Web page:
Distributed denial-of-service (DDoS) attacks have been going on for years. But in recent months they seem to have gained much more attention, in part because of high-profile incidents that affected millions of users.
For instance, in late October 2016 a massive DDoS assault on Domain Name System (DNS) service provider Dyn temporarily shut down some of the biggest sites on the Internet. The incident affected users in much of the East Coast of the United States as well as data centers in Texas, Washington, and California. Dyn said in statements that tens of millions of IP addresses hit its infrastructure during the attack.
Just how much attention DDoS is getting these days is indicated by a recent blog post by the Software Engineering Institute (SEI) at Carnegie Mellon University. The post, entitled, "Distributed Denial of Service Attacks: Four Best Practices for Prevention and Response," became SEI's most visited of the year after just two days, said a spokesman for the institute.
To help defend against such attacks, organizations need to understand that this is not just an IT concern.
"While DDoS attack prevention is partly a technical issue, it is also largely a business issue," said Rachel Kartch, analysis team lead at the CERT Division of SEI, a federally funded research and development center sponsored by the U.S. Department of Defense and operated by CMU, and author of the DDoS post.
Fortunately there are steps organizations can take to better protect themselves against DDoS attacks, and Kartch describes these in the post. In general, organizations should begin planning for attacks in advance, because it’s much more difficult to respond after an attack is already under way. “While DDoS attacks can't be prevented, steps can be taken to make it harder for an attacker to render a network unresponsive,” Kartch noted.
To fortify IT resources against a DDoS attack, it’s vital to make the architecture as resilient as possible. Fortifying network architecture is an important step not just in DDoS network defense, Kartch said, but in ensuring business continuity and protecting the organization from any kind of outage.
To help disperse organizational assets and avoid presenting a single rich target to an attacker. organizations should locate servers in different data centers; ensure that data centers are located on different networks; ensure that data centers have diverse paths, and ensure that the data centers, or the networks that the data centers are connected to, have no notable bottlenecks or single points of failure.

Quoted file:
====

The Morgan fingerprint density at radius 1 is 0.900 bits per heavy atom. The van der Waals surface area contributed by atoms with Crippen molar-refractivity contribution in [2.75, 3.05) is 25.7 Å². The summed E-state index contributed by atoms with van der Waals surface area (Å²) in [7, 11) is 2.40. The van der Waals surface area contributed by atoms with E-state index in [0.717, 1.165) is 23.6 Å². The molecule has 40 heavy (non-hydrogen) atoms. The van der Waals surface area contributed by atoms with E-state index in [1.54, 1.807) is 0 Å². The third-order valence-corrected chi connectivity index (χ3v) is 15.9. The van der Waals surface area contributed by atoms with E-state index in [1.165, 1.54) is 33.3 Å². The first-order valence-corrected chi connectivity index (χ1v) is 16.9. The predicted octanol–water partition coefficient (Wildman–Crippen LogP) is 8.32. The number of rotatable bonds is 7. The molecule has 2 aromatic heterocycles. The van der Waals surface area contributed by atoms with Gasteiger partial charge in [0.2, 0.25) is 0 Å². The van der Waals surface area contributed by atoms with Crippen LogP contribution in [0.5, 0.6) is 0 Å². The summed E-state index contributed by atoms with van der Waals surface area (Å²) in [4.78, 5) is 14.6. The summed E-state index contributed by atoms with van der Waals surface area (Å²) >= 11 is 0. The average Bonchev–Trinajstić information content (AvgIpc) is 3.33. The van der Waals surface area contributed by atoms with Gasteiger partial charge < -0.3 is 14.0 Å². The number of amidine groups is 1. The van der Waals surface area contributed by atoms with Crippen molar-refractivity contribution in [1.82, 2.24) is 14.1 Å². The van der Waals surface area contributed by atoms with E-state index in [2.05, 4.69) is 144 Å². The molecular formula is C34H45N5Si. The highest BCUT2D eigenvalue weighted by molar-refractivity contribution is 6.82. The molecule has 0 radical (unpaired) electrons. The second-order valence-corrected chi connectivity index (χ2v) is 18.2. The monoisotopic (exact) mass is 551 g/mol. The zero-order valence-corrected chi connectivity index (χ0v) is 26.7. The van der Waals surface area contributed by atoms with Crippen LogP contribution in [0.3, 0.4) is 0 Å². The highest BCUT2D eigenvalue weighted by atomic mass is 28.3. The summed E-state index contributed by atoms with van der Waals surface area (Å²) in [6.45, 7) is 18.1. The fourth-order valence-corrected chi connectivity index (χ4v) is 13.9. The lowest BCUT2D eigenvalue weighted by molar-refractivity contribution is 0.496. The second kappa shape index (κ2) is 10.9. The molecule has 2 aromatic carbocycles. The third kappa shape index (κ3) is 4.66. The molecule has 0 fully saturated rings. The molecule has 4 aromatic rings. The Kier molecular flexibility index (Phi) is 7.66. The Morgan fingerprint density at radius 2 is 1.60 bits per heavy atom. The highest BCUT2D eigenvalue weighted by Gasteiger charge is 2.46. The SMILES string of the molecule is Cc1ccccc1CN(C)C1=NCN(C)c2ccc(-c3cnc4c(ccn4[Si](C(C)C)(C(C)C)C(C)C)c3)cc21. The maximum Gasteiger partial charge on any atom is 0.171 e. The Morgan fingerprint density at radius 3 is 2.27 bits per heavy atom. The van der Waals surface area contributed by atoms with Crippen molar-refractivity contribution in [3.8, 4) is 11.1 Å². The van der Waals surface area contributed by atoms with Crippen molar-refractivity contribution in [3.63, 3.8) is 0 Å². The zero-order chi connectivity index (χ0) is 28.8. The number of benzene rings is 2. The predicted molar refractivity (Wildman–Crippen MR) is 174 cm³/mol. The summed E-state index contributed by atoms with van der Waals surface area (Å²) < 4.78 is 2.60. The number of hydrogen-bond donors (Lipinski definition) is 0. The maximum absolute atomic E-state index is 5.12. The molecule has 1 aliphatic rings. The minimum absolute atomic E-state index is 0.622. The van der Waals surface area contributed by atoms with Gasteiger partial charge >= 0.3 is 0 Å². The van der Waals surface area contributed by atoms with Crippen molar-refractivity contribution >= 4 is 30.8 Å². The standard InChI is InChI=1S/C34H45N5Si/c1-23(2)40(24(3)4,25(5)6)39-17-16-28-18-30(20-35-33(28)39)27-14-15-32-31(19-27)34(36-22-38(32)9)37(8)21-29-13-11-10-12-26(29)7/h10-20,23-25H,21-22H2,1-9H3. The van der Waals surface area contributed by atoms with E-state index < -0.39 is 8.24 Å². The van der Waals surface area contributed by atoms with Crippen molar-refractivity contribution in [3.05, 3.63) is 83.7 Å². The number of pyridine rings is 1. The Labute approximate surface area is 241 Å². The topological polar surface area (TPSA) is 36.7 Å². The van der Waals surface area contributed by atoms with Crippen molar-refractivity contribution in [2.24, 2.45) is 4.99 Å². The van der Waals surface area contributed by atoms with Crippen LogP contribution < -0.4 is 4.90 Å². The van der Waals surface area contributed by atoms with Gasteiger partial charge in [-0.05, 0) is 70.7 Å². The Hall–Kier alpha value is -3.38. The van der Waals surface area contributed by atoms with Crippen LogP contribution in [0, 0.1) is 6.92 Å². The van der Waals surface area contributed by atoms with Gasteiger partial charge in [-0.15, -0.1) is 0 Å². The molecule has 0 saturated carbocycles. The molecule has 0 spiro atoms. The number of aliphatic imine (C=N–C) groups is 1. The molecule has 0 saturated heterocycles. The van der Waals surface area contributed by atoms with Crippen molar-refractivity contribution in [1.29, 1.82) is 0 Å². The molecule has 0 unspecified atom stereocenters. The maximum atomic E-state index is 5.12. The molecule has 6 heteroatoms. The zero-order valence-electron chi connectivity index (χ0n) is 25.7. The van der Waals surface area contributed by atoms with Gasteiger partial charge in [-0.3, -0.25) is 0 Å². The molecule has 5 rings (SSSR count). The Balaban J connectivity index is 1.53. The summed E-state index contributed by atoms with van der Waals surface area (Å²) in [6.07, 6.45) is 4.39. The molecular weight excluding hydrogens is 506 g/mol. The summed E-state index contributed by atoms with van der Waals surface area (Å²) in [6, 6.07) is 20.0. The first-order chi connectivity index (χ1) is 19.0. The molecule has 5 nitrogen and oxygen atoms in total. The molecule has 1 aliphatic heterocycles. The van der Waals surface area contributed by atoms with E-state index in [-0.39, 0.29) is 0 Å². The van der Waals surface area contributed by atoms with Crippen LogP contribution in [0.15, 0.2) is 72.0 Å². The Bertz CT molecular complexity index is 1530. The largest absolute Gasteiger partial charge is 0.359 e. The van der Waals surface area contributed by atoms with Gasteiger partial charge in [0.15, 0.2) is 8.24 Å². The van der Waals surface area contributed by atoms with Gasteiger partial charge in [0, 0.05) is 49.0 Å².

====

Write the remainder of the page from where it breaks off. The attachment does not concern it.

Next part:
For those organizations that depend on servers and Internet presence, it’s important to make sure resources are geographically dispersed and not located in a single data center, Kartch said. “If resources are already geographically dispersed, it is important to view each data center as having more than one pipe to [the] Internet, and ensure that not all data centers are connected to the same Internet provider,” she said.
While these are best practices for general business continuity and disaster recovery, they will also help ensure organizational resiliency in response to a DDoS attack.
The post also describes other practices for defending against DDoS. One is to deploy appropriate hardware that can handle known attack types and use the options in the hardware that can protect network resources. While bolstering resources will not prevent a DDoS attack from happening, Kartch said, doing so will lessen the impact of an attack.
Certain types of DDoS attacks have existed for a long time, and a lot of network and security hardware is capable of mitigating them. For example, many commercially available network firewalls, web application firewalls, and load balancers can defend against protocol attacks and application-layer attacks, Kartch said. Specialty DDoS mitigation appliances also can protect against these attacks.
Another good practice is to scale up network bandwidth. “For volumetric attacks, the solution some organizations have adopted is simply to scale bandwidth up to be able to absorb a large volume of traffic if necessary,” Kartch said. “That said, volumetric attacks are something of an arms race, and many organizations won't be able or willing to pay for the network bandwidth needed to handle some of the very large attacks we have recently seen. This is primarily an option for very large organizations and service providers.”
It’s likely that DDoS attacks will continue to be a major issue for organizations. A 2016 study by content delivery network provider Akamai said these types of incidents are rising in number as well as in severity and duration. The company reported a 125% increase in DDoS attacks year over year and a 35% rise in the average attack duration.
Cyber security executives need to make it a top priority to protect their organizations against DDoS.